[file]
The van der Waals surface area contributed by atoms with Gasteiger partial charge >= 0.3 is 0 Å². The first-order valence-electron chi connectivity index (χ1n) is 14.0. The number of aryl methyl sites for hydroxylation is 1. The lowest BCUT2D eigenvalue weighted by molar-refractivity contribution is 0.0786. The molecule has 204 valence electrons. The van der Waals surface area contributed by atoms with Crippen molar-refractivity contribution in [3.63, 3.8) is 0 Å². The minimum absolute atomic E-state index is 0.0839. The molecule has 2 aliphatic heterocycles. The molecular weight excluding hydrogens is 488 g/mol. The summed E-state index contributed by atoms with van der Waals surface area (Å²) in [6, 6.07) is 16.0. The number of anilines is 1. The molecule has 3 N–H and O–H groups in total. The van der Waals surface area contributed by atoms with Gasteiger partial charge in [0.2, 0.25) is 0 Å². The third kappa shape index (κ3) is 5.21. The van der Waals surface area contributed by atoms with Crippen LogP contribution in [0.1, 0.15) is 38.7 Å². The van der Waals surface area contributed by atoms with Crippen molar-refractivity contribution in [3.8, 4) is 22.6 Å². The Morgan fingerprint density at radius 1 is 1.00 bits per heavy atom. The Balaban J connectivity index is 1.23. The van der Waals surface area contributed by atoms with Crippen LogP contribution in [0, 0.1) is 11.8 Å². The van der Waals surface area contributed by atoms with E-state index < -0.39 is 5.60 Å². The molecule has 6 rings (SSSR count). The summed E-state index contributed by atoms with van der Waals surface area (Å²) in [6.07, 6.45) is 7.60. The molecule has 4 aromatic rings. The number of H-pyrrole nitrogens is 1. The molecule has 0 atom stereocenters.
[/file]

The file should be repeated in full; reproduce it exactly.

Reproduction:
The van der Waals surface area contributed by atoms with Gasteiger partial charge >= 0.3 is 0 Å². The first-order valence-electron chi connectivity index (χ1n) is 14.0. The number of aryl methyl sites for hydroxylation is 1. The lowest BCUT2D eigenvalue weighted by molar-refractivity contribution is 0.0786. The molecule has 204 valence electrons. The van der Waals surface area contributed by atoms with Crippen molar-refractivity contribution in [3.63, 3.8) is 0 Å². The minimum absolute atomic E-state index is 0.0839. The molecule has 2 aliphatic heterocycles. The molecular weight excluding hydrogens is 488 g/mol. The summed E-state index contributed by atoms with van der Waals surface area (Å²) in [6, 6.07) is 16.0. The number of anilines is 1. The molecule has 3 N–H and O–H groups in total. The van der Waals surface area contributed by atoms with Gasteiger partial charge in [0.2, 0.25) is 0 Å². The third kappa shape index (κ3) is 5.21. The van der Waals surface area contributed by atoms with Crippen LogP contribution in [0.1, 0.15) is 38.7 Å². The van der Waals surface area contributed by atoms with Crippen molar-refractivity contribution in [3.8, 4) is 22.6 Å². The Morgan fingerprint density at radius 1 is 1.00 bits per heavy atom. The Balaban J connectivity index is 1.23. The van der Waals surface area contributed by atoms with Crippen LogP contribution in [0, 0.1) is 11.8 Å². The van der Waals surface area contributed by atoms with E-state index < -0.39 is 5.60 Å². The molecule has 6 rings (SSSR count). The summed E-state index contributed by atoms with van der Waals surface area (Å²) in [6.07, 6.45) is 7.60. The molecule has 4 aromatic rings. The number of H-pyrrole nitrogens is 1. The molecule has 0 atom stereocenters.